Test Drive: The McLaren GT

The British marque’s slowest car is also its easiest to live with. Then again, everything’s relative.

There is a question that at some point supercar lovers, and certainly supercar owners, have to answer: do I want my supercar to be practical? Back in the day, whenever that was, the answer was always no, don’t be bloody ridiculous. But as this driving life becomes more corseted – speed bumps, smart motorways, traffic-calming bollards – people privileged enough to think about this stuff aren’t quite so sure. A supercar you can live with? Yeah, well maybe, actually.

That maybe becomes all the more likely when the supercar in question is the McLaren GT, which has now replaced the Woking marque’s fabulous 570GT. This is a blisteringly fast supercar, but, as I discovered , the boot is so big you really can get a set of golf clubs in it. In fact, it’s round the back where the GT is most surprising. The thing with the 570GT was that its claim you might reasonably do a three-day sojourn in the Alps in it always seemed a bit of a stretch. Everyone needs a change of underwear at least once over a long weekend.

The GT will get you there though, because under its hatchback-style rear tailgate, it has 420 litres of space. Combined with the ‘frunk’ under the bonnet (the GT’s 4.0-litre twin-turbocharged V8 engine is mid-mounted), it’s said to have more storage space than a Ford Focus. No one’s claiming that’s a straight comparison – the space is lateral, so you’ll have to leave the Labrador at home, for starters.

But add in the rubbery ‘SuperFabric’ material (co-developed with NASA) that lines the luggage bay so your bags don’t slide around under braking (the GT will drop from 62-0mph over just 30 metres), and twin exhaust pipes that have been set further apart so you can unpack without frying your shins, and you start to understand what McLaren have tried to do here.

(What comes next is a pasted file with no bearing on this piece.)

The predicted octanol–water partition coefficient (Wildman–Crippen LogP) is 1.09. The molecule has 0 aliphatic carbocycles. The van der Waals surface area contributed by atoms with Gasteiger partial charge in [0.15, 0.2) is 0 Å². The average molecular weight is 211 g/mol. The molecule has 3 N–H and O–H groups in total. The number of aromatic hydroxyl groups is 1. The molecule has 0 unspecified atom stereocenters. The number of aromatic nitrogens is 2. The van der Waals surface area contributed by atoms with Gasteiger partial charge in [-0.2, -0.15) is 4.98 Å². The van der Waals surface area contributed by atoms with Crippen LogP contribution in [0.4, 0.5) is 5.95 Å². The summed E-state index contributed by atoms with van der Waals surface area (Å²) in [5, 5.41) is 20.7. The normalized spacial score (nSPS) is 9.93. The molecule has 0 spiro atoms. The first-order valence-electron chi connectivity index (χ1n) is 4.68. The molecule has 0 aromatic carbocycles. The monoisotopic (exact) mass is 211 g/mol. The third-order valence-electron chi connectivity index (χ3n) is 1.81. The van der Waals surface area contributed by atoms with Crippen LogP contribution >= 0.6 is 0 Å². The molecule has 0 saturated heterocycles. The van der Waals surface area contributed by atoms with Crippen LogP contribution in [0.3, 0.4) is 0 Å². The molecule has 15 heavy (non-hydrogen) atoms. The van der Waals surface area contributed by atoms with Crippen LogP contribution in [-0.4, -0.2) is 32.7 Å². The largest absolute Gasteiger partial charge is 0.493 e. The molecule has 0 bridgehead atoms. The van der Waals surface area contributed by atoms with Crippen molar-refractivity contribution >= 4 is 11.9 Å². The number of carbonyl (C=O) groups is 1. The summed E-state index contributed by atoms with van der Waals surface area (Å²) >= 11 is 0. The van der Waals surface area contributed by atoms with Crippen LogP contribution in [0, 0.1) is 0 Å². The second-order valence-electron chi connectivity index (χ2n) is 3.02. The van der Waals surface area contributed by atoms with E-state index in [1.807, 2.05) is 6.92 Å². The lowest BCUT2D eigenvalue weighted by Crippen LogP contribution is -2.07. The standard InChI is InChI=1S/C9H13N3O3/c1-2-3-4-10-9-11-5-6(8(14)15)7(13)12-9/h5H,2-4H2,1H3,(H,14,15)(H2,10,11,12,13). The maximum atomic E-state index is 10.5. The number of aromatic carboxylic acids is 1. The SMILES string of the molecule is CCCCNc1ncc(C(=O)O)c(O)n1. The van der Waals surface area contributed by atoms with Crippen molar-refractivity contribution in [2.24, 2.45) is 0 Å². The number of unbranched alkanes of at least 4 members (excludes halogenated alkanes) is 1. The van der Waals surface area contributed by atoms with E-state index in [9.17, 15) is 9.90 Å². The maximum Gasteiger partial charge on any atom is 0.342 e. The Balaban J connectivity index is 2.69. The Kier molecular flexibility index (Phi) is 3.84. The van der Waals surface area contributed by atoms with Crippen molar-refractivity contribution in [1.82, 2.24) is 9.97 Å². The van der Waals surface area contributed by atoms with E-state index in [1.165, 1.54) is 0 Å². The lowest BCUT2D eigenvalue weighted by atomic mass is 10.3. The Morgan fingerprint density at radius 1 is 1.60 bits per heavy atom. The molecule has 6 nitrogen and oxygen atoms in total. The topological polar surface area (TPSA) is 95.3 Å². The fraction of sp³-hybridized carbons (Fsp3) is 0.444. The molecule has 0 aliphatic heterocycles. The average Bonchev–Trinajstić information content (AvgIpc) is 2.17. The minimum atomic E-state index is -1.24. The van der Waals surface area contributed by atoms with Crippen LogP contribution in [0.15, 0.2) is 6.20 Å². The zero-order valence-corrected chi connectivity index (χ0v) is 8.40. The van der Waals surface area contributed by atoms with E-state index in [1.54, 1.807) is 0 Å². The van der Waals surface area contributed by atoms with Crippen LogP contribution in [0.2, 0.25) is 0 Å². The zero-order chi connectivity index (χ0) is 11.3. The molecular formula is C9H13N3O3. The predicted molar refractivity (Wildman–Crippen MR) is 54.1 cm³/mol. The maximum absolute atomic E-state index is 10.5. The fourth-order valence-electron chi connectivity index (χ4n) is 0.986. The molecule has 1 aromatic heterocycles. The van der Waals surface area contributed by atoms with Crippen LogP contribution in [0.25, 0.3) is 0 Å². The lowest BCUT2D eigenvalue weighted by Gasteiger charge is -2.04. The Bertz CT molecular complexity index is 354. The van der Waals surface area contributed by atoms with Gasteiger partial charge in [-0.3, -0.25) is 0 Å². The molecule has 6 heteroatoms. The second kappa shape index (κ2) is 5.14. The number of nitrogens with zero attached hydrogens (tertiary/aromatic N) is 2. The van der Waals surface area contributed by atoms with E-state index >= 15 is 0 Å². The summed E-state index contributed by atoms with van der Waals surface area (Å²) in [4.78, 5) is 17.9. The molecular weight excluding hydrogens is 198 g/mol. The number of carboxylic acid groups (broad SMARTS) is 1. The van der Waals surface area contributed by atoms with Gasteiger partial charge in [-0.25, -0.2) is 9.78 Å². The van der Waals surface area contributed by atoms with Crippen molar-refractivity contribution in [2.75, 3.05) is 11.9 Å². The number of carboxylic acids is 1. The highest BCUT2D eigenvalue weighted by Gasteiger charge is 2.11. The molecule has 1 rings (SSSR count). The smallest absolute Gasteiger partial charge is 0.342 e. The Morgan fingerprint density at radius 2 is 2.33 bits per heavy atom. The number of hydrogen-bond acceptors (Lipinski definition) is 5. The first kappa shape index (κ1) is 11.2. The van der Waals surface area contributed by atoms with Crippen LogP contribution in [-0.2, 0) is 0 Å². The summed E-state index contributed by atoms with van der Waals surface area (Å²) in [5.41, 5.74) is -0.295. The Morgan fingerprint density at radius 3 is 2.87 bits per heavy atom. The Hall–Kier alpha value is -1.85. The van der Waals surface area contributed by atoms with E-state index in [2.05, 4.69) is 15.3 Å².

Still more practical is the ride height. A few Easters ago, I beached a bright orange McLaren 570S on an inverted speed bump, which attracted a crowd for all the wrong reasons. That wouldn’t have happened in the GT. It’s got similar clearance to a Porsche 911, the commuter’s supercar, meaning it can waltz over speed bumps with impunity. Taking south-west London at a nice accurate 30 in a McLaren without tearing a hole in the sump was a revelation. McLaren’s Vehicle Lift, which raises the nose on demand, is a £3,750 extra the GT doesn’t really need.

But useful though all that is, a grand tourer lives or dies on how friendly it is to Long-Distance Claras. The stupendous stat about the GT is that it is McLaren’s slowest production car. Slow as in generating 620ps, covering 0-60mph in 3.1 seconds and 0-124mph in 9.0 seconds, and capable of a 204mph maximum speed. That is still violently fast (faster than the outgoing 570GT, in fact) and the driving dynamics are uncommonly good for a grand tourer, but in Comfort mode, the GT is getting on for family-saloon quiet. Sitting in the outside lane, bespoke Pirelli P Zeroes and sound-dampening technologies doing their thing, it’s almost civilised. It can still be noisy, though. Flick it into Sport or Track mode, and a valve opens up that drops the engine note, giving it a throaty GT feel that some will feel should come as standard.

All of which, and more, does make the McLaren GT easy to live with – or at least, easier than most supercars that start at £163,000 and invite a £4,000 charge for a decent paint job and £3,400 for a sports exhaust. But like any low-slung bullet of a car, it’s a nightmare to get in and out of, and there’s still the odd foible that bothers. The high-pitched McLaren cabin whine, the stabby infotainment touch screen, and the steering wheel that retracts when you open the door but doesn’t return to its original position when you close it have all stayed with me.

But what of these? The McLaren GT can do 200mph over a speed bump. Do I want that? Of course, I bloody well do.

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